June 24, 2005
Teeth in the laws?

I know I should be writing about the government shutdown, but can I get something off my chest first? Why do people in Minnesota feel the need to own lions and tigers? And not just one, but eight or nine? The latest story about this exercise in misguided pet ownership involves a 10 year old boy in critical condition. Here's the story from the St. Cloud Times:

Russell LaLa was in the intensive-care unit at Hennepin County Medical Center in Minneapolis, where he was flown after the Wednesday night attack.

The animals that attacked the boy were euthanized about 1 p.m. Thursday, Morrison County Sheriff Michel Wetzel said. Their remains will be tested for diseases that may be harmful to the boy.

LaLa, who will be a fifth-grader at Royalton Elementary School this fall, is a "sweet young man," neighbor Fred Taylor said.

"He's always with his dad. Where his dad was, there he was," Taylor said. "He's very special to me in many ways because he cares so much about his dad."

LaLa was with his father when he was attacked about 10:45 p.m. Wednesday at Best Buy Auto, three miles south of Little Falls.

LaLa and his father were visiting friend and Best Buy Auto owner Chuck Mock, who is the registered owner of 11 large cats tigers and lions and a bear, Wetzel said.

Well at least he's registered. The lion and tiger who attacked the boy have already been killed. The neighbors have been complaining about these animals for some time, but there was nothing authorities could do under the law. Maybe it's time for some new laws.

MPR's Erin Galbally did a story on the issue a few weeks ago and here's what she found:

[Mower County Sherif Terese] Amazi says a recent state law known as the Regulated Animal Statue has helped matters slightly. It requires exotic animal owners to register with the state board of animal health. It also restricts the importation of new exotic animals into the state. But as of right now, there's no list -- either state or federal -- that comprehensively details how many tigers there are in Minnesota.

Whatever happened to having a dog for a pet?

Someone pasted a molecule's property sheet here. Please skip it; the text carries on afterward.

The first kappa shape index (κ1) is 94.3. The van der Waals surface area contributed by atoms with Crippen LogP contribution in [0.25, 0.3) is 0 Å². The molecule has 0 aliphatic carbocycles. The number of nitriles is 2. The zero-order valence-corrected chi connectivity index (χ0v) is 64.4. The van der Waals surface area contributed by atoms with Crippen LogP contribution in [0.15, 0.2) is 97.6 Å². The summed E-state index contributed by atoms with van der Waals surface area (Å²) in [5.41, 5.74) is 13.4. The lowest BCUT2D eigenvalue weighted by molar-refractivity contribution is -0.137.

Now back to that government shutdown. Gov. Pawlenty and Senate Majority Leader Dean Johnson met yesterday, but they didn't report any progress. That was after a judge issued an order to continue critical services in the event of a shutdown. MPR's Laura McCallum has that story:

Ramsey County Chief Judge Gregg Johnson said in court that he would rather stay out of the budget fight, and he urged state leaders to reach agreement. But if they fail to do so, Johnson's order would ensure that state money continues to fund core services.

The order says that core functions include matters relating to the health and safety of Minnesota citizens. That includes education funding, public health services, welfare payments, and road construction projects. A list of services Gov. Tim Pawlenty's office deemed to be critical will help guide, but not stricly define, what functions continue.

Legislators who aren't directly involved in the negotiations are growing increasingly frustrated as are ordinary citizens who are watching from the outside. Rick Keimig of Marshall sent me this note:

I think that I have an idea on how to stop special sessions. Legislators get half of their salary midway through the session, and they only get the second half if they finish on time.

That might work. Then again, people might try to apply the same standard to journalists. That would mean you would hear a story on MPR about every weak idea I come up with. I'm pretty good at hitting deadlines, but I don't think you or I could live with that!

Posted by Mike Mulcahy at 6:38 AM